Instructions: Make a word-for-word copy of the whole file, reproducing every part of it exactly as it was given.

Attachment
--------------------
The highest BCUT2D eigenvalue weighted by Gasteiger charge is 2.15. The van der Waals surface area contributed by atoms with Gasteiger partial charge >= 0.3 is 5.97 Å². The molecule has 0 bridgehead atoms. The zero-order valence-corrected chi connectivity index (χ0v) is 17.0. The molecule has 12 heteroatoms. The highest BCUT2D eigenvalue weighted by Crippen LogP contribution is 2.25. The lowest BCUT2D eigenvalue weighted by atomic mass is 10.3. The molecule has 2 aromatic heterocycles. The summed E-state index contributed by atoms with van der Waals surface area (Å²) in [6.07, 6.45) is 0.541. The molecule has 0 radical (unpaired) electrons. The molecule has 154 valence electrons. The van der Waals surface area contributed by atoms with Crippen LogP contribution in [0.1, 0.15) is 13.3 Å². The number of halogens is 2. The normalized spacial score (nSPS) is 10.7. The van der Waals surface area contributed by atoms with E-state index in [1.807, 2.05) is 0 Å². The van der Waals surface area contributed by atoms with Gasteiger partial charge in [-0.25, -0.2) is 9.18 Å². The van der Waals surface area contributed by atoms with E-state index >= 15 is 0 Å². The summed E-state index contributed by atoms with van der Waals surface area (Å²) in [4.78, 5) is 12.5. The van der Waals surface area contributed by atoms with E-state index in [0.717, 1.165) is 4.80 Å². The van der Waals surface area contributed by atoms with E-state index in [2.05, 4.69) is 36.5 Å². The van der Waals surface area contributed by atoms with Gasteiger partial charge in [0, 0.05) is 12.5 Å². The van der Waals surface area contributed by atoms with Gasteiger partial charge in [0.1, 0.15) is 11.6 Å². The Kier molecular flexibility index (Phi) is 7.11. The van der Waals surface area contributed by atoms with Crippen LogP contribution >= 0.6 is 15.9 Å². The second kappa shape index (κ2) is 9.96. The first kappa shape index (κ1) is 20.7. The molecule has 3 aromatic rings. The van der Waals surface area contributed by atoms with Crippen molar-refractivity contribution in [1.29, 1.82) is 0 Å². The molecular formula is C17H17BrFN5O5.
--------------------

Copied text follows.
The highest BCUT2D eigenvalue weighted by Gasteiger charge is 2.15. The van der Waals surface area contributed by atoms with Gasteiger partial charge >= 0.3 is 5.97 Å². The molecule has 0 bridgehead atoms. The zero-order valence-corrected chi connectivity index (χ0v) is 17.0. The molecule has 12 heteroatoms. The highest BCUT2D eigenvalue weighted by Crippen LogP contribution is 2.25. The lowest BCUT2D eigenvalue weighted by atomic mass is 10.3. The molecule has 2 aromatic heterocycles. The summed E-state index contributed by atoms with van der Waals surface area (Å²) in [6.07, 6.45) is 0.541. The molecule has 0 radical (unpaired) electrons. The molecule has 154 valence electrons. The van der Waals surface area contributed by atoms with Crippen LogP contribution in [0.1, 0.15) is 13.3 Å². The number of halogens is 2. The normalized spacial score (nSPS) is 10.7. The van der Waals surface area contributed by atoms with E-state index in [1.807, 2.05) is 0 Å². The van der Waals surface area contributed by atoms with Gasteiger partial charge in [-0.25, -0.2) is 9.18 Å². The van der Waals surface area contributed by atoms with E-state index >= 15 is 0 Å². The summed E-state index contributed by atoms with van der Waals surface area (Å²) in [4.78, 5) is 12.5. The van der Waals surface area contributed by atoms with E-state index in [0.717, 1.165) is 4.80 Å². The van der Waals surface area contributed by atoms with E-state index in [2.05, 4.69) is 36.5 Å². The van der Waals surface area contributed by atoms with Gasteiger partial charge in [0, 0.05) is 12.5 Å². The van der Waals surface area contributed by atoms with Gasteiger partial charge in [0.1, 0.15) is 11.6 Å². The Kier molecular flexibility index (Phi) is 7.11. The van der Waals surface area contributed by atoms with Crippen LogP contribution >= 0.6 is 15.9 Å². The second kappa shape index (κ2) is 9.96. The first kappa shape index (κ1) is 20.7. The molecule has 3 aromatic rings. The van der Waals surface area contributed by atoms with Crippen molar-refractivity contribution in [1.29, 1.82) is 0 Å². The molecular formula is C17H17BrFN5O5.